Reformed Baptist Fellowship

Reformation Truth Ministries 2009 Conference : The Reformed Pastor

In Reformed Baptist Fellowship on July 27, 2009 at 12:38 am

There is no higher calling in life than to be a shepherd of God’s people.

When many a modern day pastor has become an entertainer, comedian, esteem builder and/or CEO, it is time to call on the church to go back to the Scriptures and be reminded of the qualifications and roles God has established for the high office of pastor.

When we speak of the term “Reformed” pastor we speak of a pastor whose life, teaching and ministry conforms to the Word of God alone as the only standard for faith and practice. In this conference we will plumb God’s Word and church history to discover what a “Reformed” pastor looks like and his vital importance to the local church today.

Speakers:  Dr. Sam Waldron; Dr. Andy Davis; Dr. Nathan Finn

For more information click here

  1. But Baxter didn’t have a reformed view of Justification! Owen debated with him on this very fundamental issue ….

  2. For those that may not be familiar with some of Baxter’s belief, here is he clearly denies the imputed righteousness of Christ in believers:

    Christ came not to possess God with any false opinion of us; nor is he such a Physician as to perform but a supposed or Reputative Cure: He came not to persuade his Father to judge Us to be Well, because He is Well, nor to leave us uncured, and to persuade God that we are Cured. It is We that were guilty and unholy; it is We that must be restored unto Righteousness. If Christ only were Righteous, Christ only would be reputed and judged Righteous, and Christ only would be Happy. The Judge of the world will not justify the unrighteous, merely because another is Righteous; Nor can the Holy God take Complacency in an unholy sinner, because another is Holy. Never did the blessed Son of God intend in his dying or merits, to change the holy Nature of his Father, and to Cause him to Love that which is not Lovely, or to Reconcile him to that which he Abhors, as he is God. We must bear his own Image, and be Holy as he is Holy, before he can Approve us, or Love us in Complacency.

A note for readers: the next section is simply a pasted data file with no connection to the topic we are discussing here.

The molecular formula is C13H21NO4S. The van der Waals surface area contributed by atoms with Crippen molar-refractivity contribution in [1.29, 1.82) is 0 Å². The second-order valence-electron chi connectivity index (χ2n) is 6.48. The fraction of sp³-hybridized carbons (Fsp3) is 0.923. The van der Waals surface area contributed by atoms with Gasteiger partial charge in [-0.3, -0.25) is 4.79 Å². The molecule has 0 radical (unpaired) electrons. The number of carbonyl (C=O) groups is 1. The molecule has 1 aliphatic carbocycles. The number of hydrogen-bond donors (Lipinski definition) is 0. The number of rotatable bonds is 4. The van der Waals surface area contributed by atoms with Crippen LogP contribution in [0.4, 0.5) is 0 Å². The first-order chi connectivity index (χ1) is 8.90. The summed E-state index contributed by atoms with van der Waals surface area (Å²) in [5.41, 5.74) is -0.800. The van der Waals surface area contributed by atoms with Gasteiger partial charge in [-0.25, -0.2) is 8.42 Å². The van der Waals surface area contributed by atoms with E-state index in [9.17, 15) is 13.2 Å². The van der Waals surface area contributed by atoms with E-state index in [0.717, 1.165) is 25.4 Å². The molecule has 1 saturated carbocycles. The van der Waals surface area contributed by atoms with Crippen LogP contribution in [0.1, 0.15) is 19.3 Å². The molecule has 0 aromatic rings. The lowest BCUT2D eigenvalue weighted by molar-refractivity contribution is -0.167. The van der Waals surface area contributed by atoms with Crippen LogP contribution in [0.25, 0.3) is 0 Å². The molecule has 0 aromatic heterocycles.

Richard Baxter, Rich: Baxter’s Confesssion [sic] of his Faith, Especially concerning the Interest of Repentance and sincere Obedience to Christ, in our Justification and Salvation (London: n.p., 1655), 4.

    This is not what the Bible teaches and it is not what Reformed Pastors hold to.

  3. Jade many of us are familiar with Baxter’s faulty views on justification (see Reformed Baptist Theological Review 3:1 pg. 3) I am sure that the men speaking at this conference are square on justification.

  4. But why use Baxter as an example for what a reformed pastor should be? Baxter was a legalist! He believed that by following the “new” and “softer” version of the law of God, one can earn God’s favor. This is heresy and maligns the Holiness and Justice of God. It doesn’t surprise me he did some marvalous work at Kidderminster. After all he was a moralist and enforced fear upon the people. But as you know enforcing morals upon people doesn’t get them any closer to heaven, apart from the Grace and merited work of Christ on the cross.

    Due to his faulty Soteriology, I don’t think Baxter embraced the Gospel. The confession above seems to reveal that danger. Surely there is a better candidate of what a reformed pastor should be, no? I say Keach is a better choice!

  5. Keach would be a great pick. I agree.

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